I had this book for years before I finally read it. I guess it was something I had to grow into. When I did finally read it, it became one of my top five favorite books. Since then, I’ve read it over and over again. I lost track of how many times. It is a Quentin Tarantino-style story. It starts in the middle, it goes back, and then jumps all over the place until the reader is completely dizzy.
It is a hysterically funny book. The main character, Yossarian, is convinced that everyone around him is insane, even though he himself is irrational, paranoid and terrified of dying. Since the book is mainly seen through Yossarian’s eyes, everyone starts to come off as crazy.
The story rolls along in this zany, light way – making you laugh a lot and half wish that you could hang out with these guys, drinking at the officer’s club and visiting Italian whorehouses.
Then Heller takes about four pages right in the middle of the book and has you feeling sick with grief at the real horror of war and suddenly you understand why these guys came back from Europe with post-trauma.
Yossarian is one of the most beautiful, charming, asshole, weirdly logical, mad characters in literature. In the middle of war and destruction and chaos, Yossarian starts reconsidering his position. He joined the military voluntarily because it seemed like the politically correct thing to do, but as he watches most of his friends die, he struggles to find the reason for it. To justify it. But he can’t.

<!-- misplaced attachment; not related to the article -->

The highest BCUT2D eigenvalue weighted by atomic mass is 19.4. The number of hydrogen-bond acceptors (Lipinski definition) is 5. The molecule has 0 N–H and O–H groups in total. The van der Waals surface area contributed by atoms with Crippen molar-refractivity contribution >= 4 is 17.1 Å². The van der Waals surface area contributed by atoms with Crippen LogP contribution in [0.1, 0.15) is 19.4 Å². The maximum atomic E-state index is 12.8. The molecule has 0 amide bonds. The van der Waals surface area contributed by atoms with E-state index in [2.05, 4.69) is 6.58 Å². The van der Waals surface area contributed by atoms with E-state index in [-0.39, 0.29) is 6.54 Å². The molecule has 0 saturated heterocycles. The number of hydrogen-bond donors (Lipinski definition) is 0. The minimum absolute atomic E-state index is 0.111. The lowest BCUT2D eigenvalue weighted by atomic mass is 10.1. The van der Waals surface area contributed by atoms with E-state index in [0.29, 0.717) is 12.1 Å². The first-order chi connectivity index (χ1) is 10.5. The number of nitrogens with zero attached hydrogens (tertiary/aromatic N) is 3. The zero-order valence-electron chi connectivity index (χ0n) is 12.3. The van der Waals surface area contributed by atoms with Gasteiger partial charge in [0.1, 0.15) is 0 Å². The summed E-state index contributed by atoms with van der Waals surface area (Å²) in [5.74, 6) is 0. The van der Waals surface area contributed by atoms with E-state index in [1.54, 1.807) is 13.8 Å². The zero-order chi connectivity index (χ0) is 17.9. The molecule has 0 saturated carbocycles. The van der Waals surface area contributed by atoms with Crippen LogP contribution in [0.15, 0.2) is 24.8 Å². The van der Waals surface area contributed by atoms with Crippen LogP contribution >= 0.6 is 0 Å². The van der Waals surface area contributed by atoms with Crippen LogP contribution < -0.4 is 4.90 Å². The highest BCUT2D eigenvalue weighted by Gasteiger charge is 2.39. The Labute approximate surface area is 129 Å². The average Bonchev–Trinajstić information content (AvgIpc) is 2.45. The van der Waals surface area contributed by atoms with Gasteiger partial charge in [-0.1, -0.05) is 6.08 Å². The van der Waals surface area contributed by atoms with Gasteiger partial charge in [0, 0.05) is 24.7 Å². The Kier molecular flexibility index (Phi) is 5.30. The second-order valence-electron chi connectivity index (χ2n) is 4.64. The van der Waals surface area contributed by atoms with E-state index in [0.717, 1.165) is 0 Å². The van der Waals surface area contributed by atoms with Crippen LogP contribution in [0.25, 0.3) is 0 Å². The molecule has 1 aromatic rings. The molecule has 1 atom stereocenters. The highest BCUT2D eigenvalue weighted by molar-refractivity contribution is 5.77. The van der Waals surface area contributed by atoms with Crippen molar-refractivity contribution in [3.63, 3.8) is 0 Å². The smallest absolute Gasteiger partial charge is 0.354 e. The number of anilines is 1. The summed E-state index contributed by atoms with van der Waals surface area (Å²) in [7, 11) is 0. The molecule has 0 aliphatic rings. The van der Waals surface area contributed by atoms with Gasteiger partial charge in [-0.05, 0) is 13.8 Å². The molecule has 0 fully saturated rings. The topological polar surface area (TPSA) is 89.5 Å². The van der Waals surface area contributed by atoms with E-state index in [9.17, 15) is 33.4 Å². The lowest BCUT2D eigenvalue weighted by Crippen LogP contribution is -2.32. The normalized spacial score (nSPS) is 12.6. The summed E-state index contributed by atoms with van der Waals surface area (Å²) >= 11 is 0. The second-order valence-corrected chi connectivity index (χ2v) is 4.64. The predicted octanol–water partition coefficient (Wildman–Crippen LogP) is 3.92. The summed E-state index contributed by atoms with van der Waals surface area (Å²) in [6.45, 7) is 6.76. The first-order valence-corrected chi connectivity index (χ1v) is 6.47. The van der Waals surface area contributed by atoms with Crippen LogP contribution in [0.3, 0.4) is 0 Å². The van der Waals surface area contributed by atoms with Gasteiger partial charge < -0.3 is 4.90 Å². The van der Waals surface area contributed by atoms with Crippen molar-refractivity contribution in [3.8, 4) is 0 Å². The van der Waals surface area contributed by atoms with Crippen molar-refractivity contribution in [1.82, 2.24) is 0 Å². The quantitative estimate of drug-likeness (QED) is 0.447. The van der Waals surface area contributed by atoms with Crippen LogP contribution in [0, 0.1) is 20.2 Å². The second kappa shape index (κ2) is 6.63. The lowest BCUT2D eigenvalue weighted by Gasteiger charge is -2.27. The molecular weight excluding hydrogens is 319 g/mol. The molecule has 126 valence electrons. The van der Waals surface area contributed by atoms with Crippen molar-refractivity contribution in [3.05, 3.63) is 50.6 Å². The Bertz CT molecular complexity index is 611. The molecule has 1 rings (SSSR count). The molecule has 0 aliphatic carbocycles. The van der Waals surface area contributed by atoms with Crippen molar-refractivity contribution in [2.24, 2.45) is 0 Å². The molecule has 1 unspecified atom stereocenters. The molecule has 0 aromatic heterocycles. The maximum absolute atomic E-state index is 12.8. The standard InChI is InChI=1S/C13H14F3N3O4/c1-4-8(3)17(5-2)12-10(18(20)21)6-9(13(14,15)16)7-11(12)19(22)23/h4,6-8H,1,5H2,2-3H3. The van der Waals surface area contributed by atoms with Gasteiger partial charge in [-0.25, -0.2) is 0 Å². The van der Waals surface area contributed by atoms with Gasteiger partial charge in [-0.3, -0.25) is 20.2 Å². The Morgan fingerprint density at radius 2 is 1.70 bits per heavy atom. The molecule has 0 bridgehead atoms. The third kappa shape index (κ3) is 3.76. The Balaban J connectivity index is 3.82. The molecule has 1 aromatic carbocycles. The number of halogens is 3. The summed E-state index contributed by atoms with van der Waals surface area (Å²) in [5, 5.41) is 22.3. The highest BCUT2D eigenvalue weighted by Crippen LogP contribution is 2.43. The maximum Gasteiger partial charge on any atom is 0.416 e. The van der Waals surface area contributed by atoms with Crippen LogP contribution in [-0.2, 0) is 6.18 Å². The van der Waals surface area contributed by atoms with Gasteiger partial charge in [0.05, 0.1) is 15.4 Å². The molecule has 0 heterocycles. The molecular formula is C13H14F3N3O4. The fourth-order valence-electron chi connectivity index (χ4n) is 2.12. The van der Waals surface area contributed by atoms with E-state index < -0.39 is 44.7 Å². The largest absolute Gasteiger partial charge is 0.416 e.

That’s really the base of the book. Justification for war. It isn’t enough that a bunch of governments and leaders of countries want a war. Considering things from his own point of view, the patriotism, the service to one’s country, all the cliche things they tell you, just can’t hold up against the senselessness of death. But Yossarian is stuck flying mission after mission, with no end in sight, and here’s why:
There was only one catch and that was Catch-22, which specified that a concern for one’s safety in the face of dangers that were real and immediate was the process of a rational mind. Orr was crazy and could be grounded. All he had to do was ask; and as soon as he did, he would no longer be crazy and would have to fly more missions. Orr would be crazy to fly more missions and sane if he didn’t, but if he was sane he had to fly them. If he flew them he was crazy and didn’t have to; but if he didn’t want to he was sane and had to. Yossarian was moved very deeply by the absolute simplicity of this clause of Catch-22 and let out a respectful whistle.